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Windows 7: Reducing Windows 7's Memory Consumption


21 Aug 2011   #1

Windows 7 Home Premium 64bit
 
 
Reducing Windows 7's Memory Consumption

Hello,

I'm not much of a techno-hero, so I don't know a terrible lot about the inner-workings of computers, but I do have a question.

MyPresario CQ62-214NR came packaged with 2GB of RAM. When I began installing games on it, I discovered that Windows eats 3/4 of that memory for use with other software. My father, the techno-geek of the family, says that it doesn't need nearly that much, but isn't sure how to change the usage, since the computer's boot menu doesn't have an option to do so.

If anyone has an answer, I would like to know how to reduce the memory usage down to about 512MB.

Thanks.

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21 Aug 2011   #2

Microsoft Community Contributor Award Recipient

Windows 7 SP1, Home Premium, 64-bit
 
 

Windows 7 does a pretty good job of memory management. Rather than try to beat it down, I'd just buy more RAM, which is currently at all time record low prices---you can get 8 gb for under $50.
My System SpecsSystem Spec
21 Aug 2011   #3

Windows 7 Ultimate SP1 64-Bit
 
 

Welcome to Windows Seven Forums.

I agree with ignatzatsonic. Buying more RAM would be the better option, your computer manufacturer's support site should be able to advise what you can upgrade to.

Failing that, you could use Crucial's memory scanner, which will also recommend what you can upgrade to.

Use the Crucial System Scanner software to find out what type of memory is in your computer
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22 Aug 2011   #4

Windows 7 Ultimate x64 SP1
 
 

Windows 7 is just doing its job, and there is nothing to worry about it. The memory is used by Prefetch and Superfetch, which help your common apps load faster. Should you need to run something memory intensive, like a game, the memory will be cleared of this fetched cache to make room for the running app. If your dad is the techno-geek of the family, he'd understand (hopefully) that Windows 7 isn't Windows Xp and shouldn't be treated with the same set of rules and "what's normal" ideas.

There's a saying common on other boards. If you don't want your memory used, remove it from your computer, put it in a static bag, and sit it on a shelf. If you upgraded to 4 GB, the system would go after much of that as well, and this is a good thing.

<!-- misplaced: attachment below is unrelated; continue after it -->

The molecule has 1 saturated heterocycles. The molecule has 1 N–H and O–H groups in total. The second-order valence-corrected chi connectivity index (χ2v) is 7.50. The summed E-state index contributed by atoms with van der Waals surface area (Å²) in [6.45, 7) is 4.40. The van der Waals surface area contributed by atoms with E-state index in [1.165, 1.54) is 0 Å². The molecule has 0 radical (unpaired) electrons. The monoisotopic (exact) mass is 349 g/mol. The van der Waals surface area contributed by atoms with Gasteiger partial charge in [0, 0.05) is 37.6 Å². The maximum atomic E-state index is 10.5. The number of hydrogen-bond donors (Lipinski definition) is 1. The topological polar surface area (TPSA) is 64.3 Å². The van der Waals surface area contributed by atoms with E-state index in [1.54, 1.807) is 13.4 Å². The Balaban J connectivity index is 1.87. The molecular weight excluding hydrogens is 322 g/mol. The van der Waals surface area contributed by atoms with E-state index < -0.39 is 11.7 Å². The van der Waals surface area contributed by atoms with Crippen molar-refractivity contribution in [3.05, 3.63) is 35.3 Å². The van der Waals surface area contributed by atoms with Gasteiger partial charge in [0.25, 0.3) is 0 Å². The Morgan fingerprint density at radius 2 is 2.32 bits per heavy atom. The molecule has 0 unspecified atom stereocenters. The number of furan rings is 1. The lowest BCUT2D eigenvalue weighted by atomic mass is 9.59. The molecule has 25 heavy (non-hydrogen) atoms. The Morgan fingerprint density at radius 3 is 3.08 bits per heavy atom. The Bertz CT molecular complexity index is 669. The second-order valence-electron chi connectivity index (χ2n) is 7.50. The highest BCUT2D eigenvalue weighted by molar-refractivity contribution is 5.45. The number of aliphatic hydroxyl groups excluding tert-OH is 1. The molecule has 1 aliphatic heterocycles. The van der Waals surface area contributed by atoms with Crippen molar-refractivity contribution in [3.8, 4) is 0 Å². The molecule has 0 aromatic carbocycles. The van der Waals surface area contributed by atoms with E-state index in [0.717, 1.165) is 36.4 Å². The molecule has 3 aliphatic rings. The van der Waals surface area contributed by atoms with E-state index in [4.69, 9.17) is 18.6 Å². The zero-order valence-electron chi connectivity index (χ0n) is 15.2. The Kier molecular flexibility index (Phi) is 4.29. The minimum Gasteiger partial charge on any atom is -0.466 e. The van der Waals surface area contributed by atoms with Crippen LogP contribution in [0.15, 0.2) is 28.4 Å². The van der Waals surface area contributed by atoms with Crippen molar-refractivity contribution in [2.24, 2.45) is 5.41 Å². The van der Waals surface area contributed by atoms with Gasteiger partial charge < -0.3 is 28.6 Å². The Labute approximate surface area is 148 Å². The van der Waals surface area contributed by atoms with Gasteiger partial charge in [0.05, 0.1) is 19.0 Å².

My System SpecsSystem Spec
22 Aug 2011   #5

Desk1 8 Pro / Desk2 7 Home Prem / Laptop 8.1 Pro all 64bit
 
 
Hello

Hello and firstly welcome young fellow like you I'm no expert and had a similar problem with my Toshiba L550 and an extra 2GB as has been suggested worked treat (installed by my dealer). My analogy is why pour slowly into one small bucket when you can pour faster into one twice the size!(depending on how fast you can pour I suppose - CPU speed)

Also IMVHO before you go "doing" anything I would be checking out your warranty - if the machine is new if only for your piece of mind.

If you are ok to go that site that seavixen suggested is a top spot - it's given me a few ideas re my current build - Sandy Bridge which isn't doing that crash hot at the moment.

Good luck - Old John
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23 Aug 2011   #6

Windows 7 Professional 64bit
 
 

Like DeaconFrost said, Windows 7 is using more of the ram for caching, that's why it feels snappier compared to xp. If you tend to multitask a lot, then extra 2GB will keep windows and you happy. Considering how cheap ram is now, it's a no brainer.
My System SpecsSystem Spec
23 Aug 2011   #7

Windows 7 Ultimate SP1 64-Bit
 
 

Another point to remember is that Windows 7 is designed to use whatever memory you throw at it.

Use Crucial's memory scanner, your computer user guide or your computer manufacturer's support site to find out out how much RAM you can upgrade to, and then max it out.

Your computer will definitely benefit from it and RAM is not too expensive these days - just make sure that if you do upgrade it needs to match the specifications of what you already have as a mismatch could slow your machine down.
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 Reducing Windows 7's Memory Consumption




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